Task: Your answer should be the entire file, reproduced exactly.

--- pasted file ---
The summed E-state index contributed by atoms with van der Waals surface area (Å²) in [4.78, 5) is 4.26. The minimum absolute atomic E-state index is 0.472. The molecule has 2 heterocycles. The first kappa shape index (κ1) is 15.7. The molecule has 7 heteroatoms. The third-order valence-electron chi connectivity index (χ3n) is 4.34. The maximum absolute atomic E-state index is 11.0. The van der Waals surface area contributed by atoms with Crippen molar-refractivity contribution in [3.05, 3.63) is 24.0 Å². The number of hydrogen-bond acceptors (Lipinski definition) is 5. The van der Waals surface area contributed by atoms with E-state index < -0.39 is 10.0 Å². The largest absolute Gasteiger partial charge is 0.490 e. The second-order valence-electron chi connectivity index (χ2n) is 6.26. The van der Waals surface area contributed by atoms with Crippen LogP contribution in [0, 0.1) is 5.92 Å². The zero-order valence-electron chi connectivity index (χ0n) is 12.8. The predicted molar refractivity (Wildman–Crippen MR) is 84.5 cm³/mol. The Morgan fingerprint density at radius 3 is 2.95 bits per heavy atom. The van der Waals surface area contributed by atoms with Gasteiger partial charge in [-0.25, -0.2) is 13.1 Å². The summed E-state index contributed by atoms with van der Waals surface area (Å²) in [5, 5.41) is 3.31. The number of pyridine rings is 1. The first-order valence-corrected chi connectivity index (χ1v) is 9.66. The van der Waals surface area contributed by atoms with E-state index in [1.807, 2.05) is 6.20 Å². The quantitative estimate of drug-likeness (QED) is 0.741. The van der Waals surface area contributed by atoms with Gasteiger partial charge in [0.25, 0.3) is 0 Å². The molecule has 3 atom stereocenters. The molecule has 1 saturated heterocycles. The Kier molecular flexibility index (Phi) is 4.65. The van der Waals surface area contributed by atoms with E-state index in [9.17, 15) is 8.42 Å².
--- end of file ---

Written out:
The summed E-state index contributed by atoms with van der Waals surface area (Å²) in [4.78, 5) is 4.26. The minimum absolute atomic E-state index is 0.472. The molecule has 2 heterocycles. The first kappa shape index (κ1) is 15.7. The molecule has 7 heteroatoms. The third-order valence-electron chi connectivity index (χ3n) is 4.34. The maximum absolute atomic E-state index is 11.0. The van der Waals surface area contributed by atoms with Crippen molar-refractivity contribution in [3.05, 3.63) is 24.0 Å². The number of hydrogen-bond acceptors (Lipinski definition) is 5. The van der Waals surface area contributed by atoms with E-state index < -0.39 is 10.0 Å². The largest absolute Gasteiger partial charge is 0.490 e. The second-order valence-electron chi connectivity index (χ2n) is 6.26. The van der Waals surface area contributed by atoms with Crippen LogP contribution in [0, 0.1) is 5.92 Å². The zero-order valence-electron chi connectivity index (χ0n) is 12.8. The predicted molar refractivity (Wildman–Crippen MR) is 84.5 cm³/mol. The Morgan fingerprint density at radius 3 is 2.95 bits per heavy atom. The van der Waals surface area contributed by atoms with Gasteiger partial charge in [-0.25, -0.2) is 13.1 Å². The summed E-state index contributed by atoms with van der Waals surface area (Å²) in [5, 5.41) is 3.31. The number of pyridine rings is 1. The first-order valence-corrected chi connectivity index (χ1v) is 9.66. The van der Waals surface area contributed by atoms with E-state index in [1.807, 2.05) is 6.20 Å². The quantitative estimate of drug-likeness (QED) is 0.741. The van der Waals surface area contributed by atoms with Gasteiger partial charge in [0.25, 0.3) is 0 Å². The molecule has 3 atom stereocenters. The molecule has 1 saturated heterocycles. The Kier molecular flexibility index (Phi) is 4.65. The van der Waals surface area contributed by atoms with E-state index in [9.17, 15) is 8.42 Å².